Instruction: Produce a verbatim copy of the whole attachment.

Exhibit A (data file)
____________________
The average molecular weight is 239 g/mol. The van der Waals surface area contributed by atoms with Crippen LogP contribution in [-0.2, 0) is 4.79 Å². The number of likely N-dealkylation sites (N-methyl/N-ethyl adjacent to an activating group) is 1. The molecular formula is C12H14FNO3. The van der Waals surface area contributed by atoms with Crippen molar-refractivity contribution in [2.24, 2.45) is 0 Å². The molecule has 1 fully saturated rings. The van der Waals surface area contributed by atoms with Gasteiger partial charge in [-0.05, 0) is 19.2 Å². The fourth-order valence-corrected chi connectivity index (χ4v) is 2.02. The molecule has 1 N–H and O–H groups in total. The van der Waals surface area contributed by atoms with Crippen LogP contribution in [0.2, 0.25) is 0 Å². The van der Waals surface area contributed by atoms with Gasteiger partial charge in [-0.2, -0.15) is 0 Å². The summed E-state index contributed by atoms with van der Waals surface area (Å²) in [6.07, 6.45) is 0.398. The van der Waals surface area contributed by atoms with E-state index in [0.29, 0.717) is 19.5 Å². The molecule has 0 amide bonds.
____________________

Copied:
The average molecular weight is 239 g/mol. The van der Waals surface area contributed by atoms with Crippen LogP contribution in [-0.2, 0) is 4.79 Å². The number of likely N-dealkylation sites (N-methyl/N-ethyl adjacent to an activating group) is 1. The molecular formula is C12H14FNO3. The van der Waals surface area contributed by atoms with Crippen molar-refractivity contribution in [2.24, 2.45) is 0 Å². The molecule has 1 fully saturated rings. The van der Waals surface area contributed by atoms with Gasteiger partial charge in [-0.05, 0) is 19.2 Å². The fourth-order valence-corrected chi connectivity index (χ4v) is 2.02. The molecule has 1 N–H and O–H groups in total. The van der Waals surface area contributed by atoms with Crippen LogP contribution in [0.2, 0.25) is 0 Å². The van der Waals surface area contributed by atoms with Gasteiger partial charge in [-0.2, -0.15) is 0 Å². The summed E-state index contributed by atoms with van der Waals surface area (Å²) in [6.07, 6.45) is 0.398. The van der Waals surface area contributed by atoms with E-state index in [0.29, 0.717) is 19.5 Å². The molecule has 0 amide bonds.